New pensions

The “pay-as-you-go” government pension system common to many countries, as you point out, will not be financially sustainable, the result of the rapid ageing of societies in developed countries (No 262, July 2007). As your graph shows, the only way to fund the pensions deficit will be through one or all of the following measures: a large tax increase, a substantial decrease in benefits or a significant raise in the retirement age.

Before trying to reform rich world government pension systems, however, it is worth considering whether they are actually achieving perhaps their two most commonly stated objectives.

Do government pensions currently provide an income which allows the vast majority of people to maintain their pre-retirement living standards? The answer is probably no. Do government pensions, by providing an initial stimulus, then at least encourage people to further save for their retirements? Judging by the record levels of household debt in several OECD countries, the answer would again appear to be no. Indeed, government pensions more likely discourage private savings because individuals mistakenly expect their pension benefits to be greater than they actually will be.

A switch to voluntary, individually owned, privately invested accounts would provide a far better retirement system for many working people. It would provide higher retirement benefits, offering people a better rate of return on their money, and lift more seniors out of poverty. It would be solvent, as individuals could only take out what they put in, with interest. It would also eliminate many other problems arising from mandatory state pensions–from no longer penalising groups with shorter life expectancies to freeing pensioners from dependence on the whims of politicians for their retirement income.

Public information campaigns alerting people to the pros and cons of exposure to different levels of risk in their retirement portfolios would seem sensible. But rather than attempt to fix unworkable pension systems, it would be far wiser to create new ones that do.

D. Kimble
Long Island, New York, US

©OECD Observer No 263, October 2007

Economic data


Stay up-to-date with the latest news from the OECD by signing up for our e-newsletter :

Twitter feed

Suscribe now

<b>Subscribe now!</b>

To receive your exclusive paper editions delivered to you directly

Online edition
Previous editions

Don't miss

  • Globalisation’s many benefits have been unequally shared, and public policy has struggled to keep up with a rapidly-shifting world. The OECD is working alongside governments and international organisations to help improve and harness the gains while tackling the root causes of inequality, and ensuring a level playing field globally. Please watch.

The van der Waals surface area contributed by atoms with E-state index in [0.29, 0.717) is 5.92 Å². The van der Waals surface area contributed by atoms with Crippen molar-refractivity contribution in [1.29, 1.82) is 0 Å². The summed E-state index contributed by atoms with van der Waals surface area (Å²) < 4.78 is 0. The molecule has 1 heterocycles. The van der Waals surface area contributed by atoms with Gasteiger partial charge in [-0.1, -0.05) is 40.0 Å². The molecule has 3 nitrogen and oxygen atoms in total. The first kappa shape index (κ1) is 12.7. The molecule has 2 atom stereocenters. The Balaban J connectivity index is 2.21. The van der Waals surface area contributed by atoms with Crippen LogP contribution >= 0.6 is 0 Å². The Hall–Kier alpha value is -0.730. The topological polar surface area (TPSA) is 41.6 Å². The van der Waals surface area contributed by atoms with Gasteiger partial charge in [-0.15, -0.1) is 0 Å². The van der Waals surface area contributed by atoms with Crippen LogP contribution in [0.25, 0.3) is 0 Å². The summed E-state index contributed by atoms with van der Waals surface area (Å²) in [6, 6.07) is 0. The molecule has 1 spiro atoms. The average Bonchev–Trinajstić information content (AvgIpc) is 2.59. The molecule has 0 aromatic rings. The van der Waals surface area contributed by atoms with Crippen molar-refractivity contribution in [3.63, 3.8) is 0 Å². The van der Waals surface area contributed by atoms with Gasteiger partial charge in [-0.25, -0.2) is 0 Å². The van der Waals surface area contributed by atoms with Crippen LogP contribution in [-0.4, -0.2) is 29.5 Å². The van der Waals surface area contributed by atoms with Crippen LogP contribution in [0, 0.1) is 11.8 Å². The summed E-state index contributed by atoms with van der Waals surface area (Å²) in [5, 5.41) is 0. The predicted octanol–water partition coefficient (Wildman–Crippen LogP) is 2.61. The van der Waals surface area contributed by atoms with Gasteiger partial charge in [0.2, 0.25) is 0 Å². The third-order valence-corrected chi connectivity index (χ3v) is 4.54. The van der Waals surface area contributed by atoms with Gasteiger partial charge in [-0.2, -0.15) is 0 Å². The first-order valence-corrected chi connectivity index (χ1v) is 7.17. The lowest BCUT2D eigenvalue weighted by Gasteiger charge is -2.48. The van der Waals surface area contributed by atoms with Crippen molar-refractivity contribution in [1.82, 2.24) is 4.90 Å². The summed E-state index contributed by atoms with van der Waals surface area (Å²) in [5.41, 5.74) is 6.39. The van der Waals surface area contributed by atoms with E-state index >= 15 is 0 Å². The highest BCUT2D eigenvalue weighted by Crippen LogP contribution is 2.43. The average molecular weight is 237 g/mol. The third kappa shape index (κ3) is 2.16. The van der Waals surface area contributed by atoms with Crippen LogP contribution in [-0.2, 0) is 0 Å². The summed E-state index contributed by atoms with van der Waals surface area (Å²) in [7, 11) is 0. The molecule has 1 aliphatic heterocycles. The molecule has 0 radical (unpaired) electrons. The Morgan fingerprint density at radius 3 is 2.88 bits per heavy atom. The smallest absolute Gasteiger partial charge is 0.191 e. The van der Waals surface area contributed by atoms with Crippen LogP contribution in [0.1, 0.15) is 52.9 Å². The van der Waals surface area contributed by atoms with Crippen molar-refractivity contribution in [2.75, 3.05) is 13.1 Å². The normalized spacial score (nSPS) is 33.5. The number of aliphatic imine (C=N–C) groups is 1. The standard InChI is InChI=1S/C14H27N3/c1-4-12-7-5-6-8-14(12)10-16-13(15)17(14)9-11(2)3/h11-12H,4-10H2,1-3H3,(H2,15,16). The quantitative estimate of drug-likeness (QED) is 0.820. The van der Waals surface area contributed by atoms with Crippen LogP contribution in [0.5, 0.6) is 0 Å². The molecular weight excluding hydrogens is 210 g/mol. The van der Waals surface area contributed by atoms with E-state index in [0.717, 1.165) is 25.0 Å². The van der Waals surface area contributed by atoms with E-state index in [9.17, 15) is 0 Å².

• Read some of the insightful remarks made at OECD Forum 2017, held on 6-7 June. OECD Forum kick-started events with a focus on inclusive growth, digitalisation, and trust, under the overall theme of Bridging Divides.
  • Checking out the job situation with the OECD scoreboard of labour market performances: do you want to know how your country compares with neighbours and competitors on income levels or employment?
  • Trade is an important point of focus in today’s international economy. This video presents facts and statistics from OECD’s most recent publications on this topic.
  • How do the largest community of British expats living in Spain feel about Brexit? Britons living in Orihuela Costa, Alicante give their views.
  • Brexit is taking up Europe's energy and focus, according to OECD Secretary-General Angel Gurría. Watch video.
  • OECD Chief Economist Catherine Mann and former Bank of England Governor Mervyn King discuss the economic merits of a US border adjustment tax and the outlook for US economic growth.
  • Africa's cities at the forefront of progress: Africa is urbanising at a historically rapid pace coupled with an unprecedented demographic boom. By 2050, about 56% of Africans are expected to live in cities. This poses major policy challenges, but make no mistake: Africa’s cities and towns are engines of progress that, if harnessed correctly, can fuel the entire continent’s sustainable development.
  • OECD Observer i-Sheet Series: OECD Observer i-Sheets are smart contents pages on major issues and events. Use them to find current or recent articles, video, books and working papers. To browse on paper and read on line, or simply download.
  • How sustainable is the ocean as a source of economic development? The Ocean Economy in 2030 examines the risks and uncertainties surrounding the future development of ocean industries, the innovations required in science and technology to support their progress, their potential contribution to green growth and some of the implications for ocean management.
  • The OECD Gender Initiative examines existing barriers to gender equality in education, employment, and entrepreneurship. The gender portal monitors the progress made by governments to promote gender equality in both OECD and non-OECD countries and provides good practices based on analytical tools and reliable data.
  • They are green and local --It’s a new generation of entrepreneurs in Kenya with big dreams of sustainable energy and the drive to see their innovative technologies throughout Africa.
  • Interested in a career in Paris at the OECD? The OECD is a major international organisation, with a mission to build better policies for better lives. With our hub based in one of the world's global cities and offices across continents, find out more at .

Most Popular Articles

OECD Insights Blog

NOTE: All signed articles in the OECD Observer express the opinions of the authors
and do not necessarily represent the official views of OECD member countries.

All rights reserved. OECD 2017